Dara O’Briain was on family holiday when told Mock The Week was axed

Mock The Week host Dara O’Briain was away on holiday when he was told the news that his beloved comedy programme was being cancelled by the BBC after 17 years.

After 21 series and more than 200 episodes, it was confirmed that the panel show will air its final instalment in autumn as the corporation looks to create room for new content.

Irish comedian Dara, who hosted the Mock The Week throughout its impressive tenure, was enjoying some much-needed downtime with his family when the show’s creator Dan Patterson had the unpleasant job of having to phone him up to break the bad news.

‘I called him,’ Dan told Metro.co.uk. ‘The unfortunate thing was that he was on holiday with his family.’

Mock The Week first began broadcasting in 2005 with Dara at the helm and Hugh Dennis serving as a series regular.

Dan said that both Dara and his co-star Hugh were ‘surprised’ by the bombshell. ‘They see themselves as teachers on the show who see new classes come through who disappear.’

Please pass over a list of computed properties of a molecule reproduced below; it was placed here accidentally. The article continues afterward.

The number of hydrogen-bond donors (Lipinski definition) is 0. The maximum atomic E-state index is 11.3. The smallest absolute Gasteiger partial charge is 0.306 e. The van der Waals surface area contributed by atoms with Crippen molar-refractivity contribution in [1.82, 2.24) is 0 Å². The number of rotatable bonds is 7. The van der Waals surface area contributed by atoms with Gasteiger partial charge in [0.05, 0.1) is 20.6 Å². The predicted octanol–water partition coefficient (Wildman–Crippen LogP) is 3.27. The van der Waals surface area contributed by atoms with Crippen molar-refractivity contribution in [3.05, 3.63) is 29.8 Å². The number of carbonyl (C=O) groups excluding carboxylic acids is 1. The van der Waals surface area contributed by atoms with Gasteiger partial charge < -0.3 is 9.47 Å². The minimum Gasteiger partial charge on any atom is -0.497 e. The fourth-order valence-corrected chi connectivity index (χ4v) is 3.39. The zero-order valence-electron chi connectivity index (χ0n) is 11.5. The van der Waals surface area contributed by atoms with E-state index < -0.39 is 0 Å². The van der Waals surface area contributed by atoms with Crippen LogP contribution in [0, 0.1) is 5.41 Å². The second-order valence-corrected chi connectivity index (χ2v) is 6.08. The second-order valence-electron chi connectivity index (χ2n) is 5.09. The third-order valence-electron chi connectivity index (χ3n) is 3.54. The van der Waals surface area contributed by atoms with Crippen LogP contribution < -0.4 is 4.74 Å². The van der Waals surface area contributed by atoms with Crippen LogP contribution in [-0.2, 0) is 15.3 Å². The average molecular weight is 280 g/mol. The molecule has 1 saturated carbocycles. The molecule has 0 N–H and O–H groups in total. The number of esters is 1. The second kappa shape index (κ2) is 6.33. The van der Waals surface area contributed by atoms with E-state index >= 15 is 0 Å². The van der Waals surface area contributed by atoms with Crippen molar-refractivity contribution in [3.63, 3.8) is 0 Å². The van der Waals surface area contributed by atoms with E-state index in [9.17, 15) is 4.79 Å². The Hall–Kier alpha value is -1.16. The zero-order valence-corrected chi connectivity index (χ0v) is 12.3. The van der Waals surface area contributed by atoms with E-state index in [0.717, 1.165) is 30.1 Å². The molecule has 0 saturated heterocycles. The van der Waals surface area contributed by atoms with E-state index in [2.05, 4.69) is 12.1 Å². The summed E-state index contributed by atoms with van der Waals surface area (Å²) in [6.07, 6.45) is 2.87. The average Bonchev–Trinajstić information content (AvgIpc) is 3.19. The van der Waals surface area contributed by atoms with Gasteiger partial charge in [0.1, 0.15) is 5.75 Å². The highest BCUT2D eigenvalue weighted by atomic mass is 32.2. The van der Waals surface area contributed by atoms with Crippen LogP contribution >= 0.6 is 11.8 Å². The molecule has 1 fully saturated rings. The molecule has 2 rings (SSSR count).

And it’s not just the famous faces on the show who were shocked by the news. ‘We were all stunned this happened,’ Dan explained. ‘Sometimes you feel like you’ve done as much as you can do, but I didn’t feel like that at all.

‘I thought we are still bringing people through and we’re still bringing new comedians through. We’ve got some new ones earmarked for the next episodes, and while we don’t want to overplay our part, where do new comedians go now?

‘I think we give them a good platform, we protect them, some people shine, and some people don’t but it’s such a good launch pad for people. There were some people who already had some profile, but there was an awful lot that we were really their first break because it was such a good platform for people like Romesh [Ranganathan].

‘There were a lot of people who really got to fame because of it.’

Dan described the news of Mock The Week’s cancellation as sudden. ‘It was absolutely out of the blue,’ he said.

‘Everything we were told in the past four or five years was that we were doing the job they wanted us to do. There had been no sense they were worried, and if they had said that we would have changed our bookings, but nobody said that.’

Despite this, Dan is grateful the BBC has given the show a ‘chance to go out on our terms’ with its upcoming six episodes and two montage episodes.

And, luckily for Mock The Week fans, he is keeping optimistic that this won’t be the last viewers see of the show.

‘There have been some conversations,’ he teased. Although there’s nothing concrete.’

Mock The Week will air its final episodes in the autumn on BBC One.

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